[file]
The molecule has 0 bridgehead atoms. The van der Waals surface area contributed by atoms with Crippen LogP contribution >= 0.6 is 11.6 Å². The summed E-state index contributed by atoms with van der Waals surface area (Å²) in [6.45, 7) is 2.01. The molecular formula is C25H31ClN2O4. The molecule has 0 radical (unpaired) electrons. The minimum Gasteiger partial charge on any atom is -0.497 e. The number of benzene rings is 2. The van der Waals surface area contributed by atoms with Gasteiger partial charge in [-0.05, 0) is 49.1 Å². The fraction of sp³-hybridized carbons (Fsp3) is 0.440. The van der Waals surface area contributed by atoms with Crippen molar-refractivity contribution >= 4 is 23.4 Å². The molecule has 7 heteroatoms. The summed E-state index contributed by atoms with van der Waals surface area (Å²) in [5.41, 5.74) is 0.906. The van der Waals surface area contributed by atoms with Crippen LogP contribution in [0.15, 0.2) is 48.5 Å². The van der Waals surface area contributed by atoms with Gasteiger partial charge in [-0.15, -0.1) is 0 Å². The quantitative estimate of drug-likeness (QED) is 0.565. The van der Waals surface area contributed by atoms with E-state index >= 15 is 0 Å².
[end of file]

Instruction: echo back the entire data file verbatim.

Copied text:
The molecule has 0 bridgehead atoms. The van der Waals surface area contributed by atoms with Crippen LogP contribution >= 0.6 is 11.6 Å². The summed E-state index contributed by atoms with van der Waals surface area (Å²) in [6.45, 7) is 2.01. The molecular formula is C25H31ClN2O4. The molecule has 0 radical (unpaired) electrons. The minimum Gasteiger partial charge on any atom is -0.497 e. The number of benzene rings is 2. The van der Waals surface area contributed by atoms with Gasteiger partial charge in [-0.05, 0) is 49.1 Å². The fraction of sp³-hybridized carbons (Fsp3) is 0.440. The van der Waals surface area contributed by atoms with Crippen molar-refractivity contribution >= 4 is 23.4 Å². The molecule has 7 heteroatoms. The summed E-state index contributed by atoms with van der Waals surface area (Å²) in [5.41, 5.74) is 0.906. The van der Waals surface area contributed by atoms with Crippen LogP contribution in [0.15, 0.2) is 48.5 Å². The van der Waals surface area contributed by atoms with Gasteiger partial charge in [-0.15, -0.1) is 0 Å². The quantitative estimate of drug-likeness (QED) is 0.565. The van der Waals surface area contributed by atoms with E-state index >= 15 is 0 Å².